Democrat J.B. Pritzker and Republican incumbent Bruce Rauner will square off this fall in the general election for Illinois governor.
Each pumped millions into their campaigns to win primary races.
Their return on investment shows just how costly this race will be. Pritzker's war chest equates to raising 124-dollars per vote... easily ahead of his closest rivals. Rauner had an even greater advantage, raising 215-dollars per vote. Challenger Jeanne Ives nearly won despite a huge difference in money. She raised just 12-dollars per vote
Colin Williams of the Illinois Campaign for Political Reform says the huge amount of campaign cash for the winners makes it difficult for those who aren't independently wealthy to run successfully.
"When you don't have money and your opponent is able to spend $70 million dollars against you crushing your name recognition, crushing your reputation before you even have a chance to make a name for yourself independently, so it is a huge barrier."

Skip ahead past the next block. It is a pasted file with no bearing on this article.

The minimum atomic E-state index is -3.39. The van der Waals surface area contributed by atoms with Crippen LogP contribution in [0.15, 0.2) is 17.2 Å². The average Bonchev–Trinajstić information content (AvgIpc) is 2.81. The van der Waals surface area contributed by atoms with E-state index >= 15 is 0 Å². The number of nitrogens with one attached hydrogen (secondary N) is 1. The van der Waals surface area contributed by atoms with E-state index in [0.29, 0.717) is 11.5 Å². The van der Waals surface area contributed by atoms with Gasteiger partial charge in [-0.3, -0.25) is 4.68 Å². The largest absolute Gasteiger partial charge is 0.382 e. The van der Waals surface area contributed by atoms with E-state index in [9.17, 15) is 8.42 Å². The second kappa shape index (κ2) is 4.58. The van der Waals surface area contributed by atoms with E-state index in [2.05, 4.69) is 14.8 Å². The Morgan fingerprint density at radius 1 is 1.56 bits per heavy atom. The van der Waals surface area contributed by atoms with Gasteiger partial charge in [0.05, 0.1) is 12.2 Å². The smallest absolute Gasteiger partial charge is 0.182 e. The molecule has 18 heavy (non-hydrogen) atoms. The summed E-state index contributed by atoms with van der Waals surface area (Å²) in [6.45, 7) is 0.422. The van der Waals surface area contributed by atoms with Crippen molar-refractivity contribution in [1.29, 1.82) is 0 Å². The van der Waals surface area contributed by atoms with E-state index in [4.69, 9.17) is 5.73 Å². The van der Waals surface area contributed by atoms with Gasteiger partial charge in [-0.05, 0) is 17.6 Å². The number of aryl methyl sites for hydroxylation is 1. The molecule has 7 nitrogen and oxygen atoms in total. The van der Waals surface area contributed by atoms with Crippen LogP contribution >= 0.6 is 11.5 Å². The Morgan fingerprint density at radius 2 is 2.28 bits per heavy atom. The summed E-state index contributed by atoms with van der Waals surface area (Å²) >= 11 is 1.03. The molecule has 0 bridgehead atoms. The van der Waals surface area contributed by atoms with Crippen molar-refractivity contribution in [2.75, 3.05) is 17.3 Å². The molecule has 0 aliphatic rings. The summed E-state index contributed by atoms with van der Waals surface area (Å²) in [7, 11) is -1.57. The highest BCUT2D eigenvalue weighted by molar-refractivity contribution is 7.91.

Most predict this gubernatorial race will be the most expensive in U.S. history.
Rauner made a strong showing in Cook County while his opponent Jeanne Ives came out on top in several of the collar counties.
Ives also had success in parts of central and southern Illinois as she won 38 counties in all.
But Rauner was able to pull out a narrow victory statewide.
On the Democratic side, voters went heavily for winner J.B. Pritzker. He outperformed his challengers in all but a handful of areas.
Daniel Biss won in McLean and Champaign counties. Chris Kennedy won the more sparsely populated Ford and Hardin counties.
Democratic voters also showed up in bigger numbers. Turnout among Democrats is estimated to have been 300 percent higher than in 2014.
That compares with 30 percent fewer Republicans.
Rauner's single digit margin over representative Jeanne Ives is something host of Illinois Lawmakers Jak Tichenor says is something to note.
"To come from that far back in obscurity and to be within an eyelash or two of one of the best funded gubernatorial candidates in the county, although he has a pretty terrible job approval rating, that is very significant."
The Ives campaign saw wins in several southern Illinois counties.
Tichenor says the closeness of the race could cause problems in the Republican party come November.